Facebook has said that it will no longer allow its apps to be pre-installed on new Huawei smartphones, in the latest escalation of tensions between the US and the blacklisted Chinese telecoms company.
The social media network said on Friday that it had suspended the provision of software to Huawei that allows the phonemaker to install Facebook’s apps on to its phones before they are sold to customers.
People who already own Huawei phones will still be able to use the apps and download updates, the company added.
The move, first reported by Reuters, comes after the US government blacklisted Huawei, banning US companies from selling their products to the Chinese company. The administration has since granted a 90-day reprieve for American companies.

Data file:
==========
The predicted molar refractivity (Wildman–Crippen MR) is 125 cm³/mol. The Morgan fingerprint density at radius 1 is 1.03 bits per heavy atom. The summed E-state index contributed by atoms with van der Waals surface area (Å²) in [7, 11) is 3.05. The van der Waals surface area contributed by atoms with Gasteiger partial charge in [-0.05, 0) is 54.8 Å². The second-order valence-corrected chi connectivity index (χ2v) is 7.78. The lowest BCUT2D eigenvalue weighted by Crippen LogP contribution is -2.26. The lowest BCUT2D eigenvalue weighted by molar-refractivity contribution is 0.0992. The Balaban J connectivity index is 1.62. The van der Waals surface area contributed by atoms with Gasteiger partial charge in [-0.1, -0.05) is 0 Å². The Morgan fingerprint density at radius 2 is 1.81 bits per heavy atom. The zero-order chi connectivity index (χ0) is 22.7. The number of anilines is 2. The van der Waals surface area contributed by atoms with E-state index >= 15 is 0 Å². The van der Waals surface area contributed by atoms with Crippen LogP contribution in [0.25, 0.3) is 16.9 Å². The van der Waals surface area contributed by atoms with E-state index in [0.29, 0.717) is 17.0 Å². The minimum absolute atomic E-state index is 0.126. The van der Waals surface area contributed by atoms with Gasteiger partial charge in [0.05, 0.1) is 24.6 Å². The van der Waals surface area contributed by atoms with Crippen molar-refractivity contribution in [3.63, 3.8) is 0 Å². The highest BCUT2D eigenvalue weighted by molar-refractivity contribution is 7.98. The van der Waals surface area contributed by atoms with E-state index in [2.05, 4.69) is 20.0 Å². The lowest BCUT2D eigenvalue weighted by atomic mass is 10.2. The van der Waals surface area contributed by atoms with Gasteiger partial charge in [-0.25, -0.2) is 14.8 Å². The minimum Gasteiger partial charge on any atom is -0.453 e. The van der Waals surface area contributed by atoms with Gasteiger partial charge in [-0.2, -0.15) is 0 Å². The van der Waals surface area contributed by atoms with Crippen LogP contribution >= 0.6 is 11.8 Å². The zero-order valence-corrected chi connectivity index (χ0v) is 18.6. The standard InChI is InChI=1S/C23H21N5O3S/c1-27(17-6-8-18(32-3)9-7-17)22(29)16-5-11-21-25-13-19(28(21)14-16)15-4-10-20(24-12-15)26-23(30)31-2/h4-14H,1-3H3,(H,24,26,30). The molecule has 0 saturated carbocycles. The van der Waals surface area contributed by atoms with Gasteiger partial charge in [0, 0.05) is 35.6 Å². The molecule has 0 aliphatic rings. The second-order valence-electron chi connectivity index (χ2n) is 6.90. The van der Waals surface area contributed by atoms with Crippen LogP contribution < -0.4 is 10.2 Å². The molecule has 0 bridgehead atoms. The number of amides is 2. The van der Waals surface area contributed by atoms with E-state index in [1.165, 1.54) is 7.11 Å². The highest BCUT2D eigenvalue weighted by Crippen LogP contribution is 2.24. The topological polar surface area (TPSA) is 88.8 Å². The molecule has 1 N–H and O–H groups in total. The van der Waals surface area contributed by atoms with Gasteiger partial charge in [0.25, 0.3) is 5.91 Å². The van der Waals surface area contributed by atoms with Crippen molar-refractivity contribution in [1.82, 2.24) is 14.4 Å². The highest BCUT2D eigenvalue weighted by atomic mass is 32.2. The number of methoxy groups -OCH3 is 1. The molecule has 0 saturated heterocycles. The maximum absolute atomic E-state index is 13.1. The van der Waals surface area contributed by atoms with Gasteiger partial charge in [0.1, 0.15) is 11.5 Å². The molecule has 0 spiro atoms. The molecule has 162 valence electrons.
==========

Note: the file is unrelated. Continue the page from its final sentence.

“We are reviewing the Commerce Department’s final rule and the more recently issued temporary general license and taking steps to ensure compliance,” a Facebook spokesperson said.
Alphabet’s Google announced a similar move recently, saying it would not provide updates to its Android operating system on Huawei phones. But the Silicon Valley giant has also warned that this carries risks. The company argues that if it cannot sell to Huawei, the Chinese company might develop its own alternative — and potentially less secure — version of the software.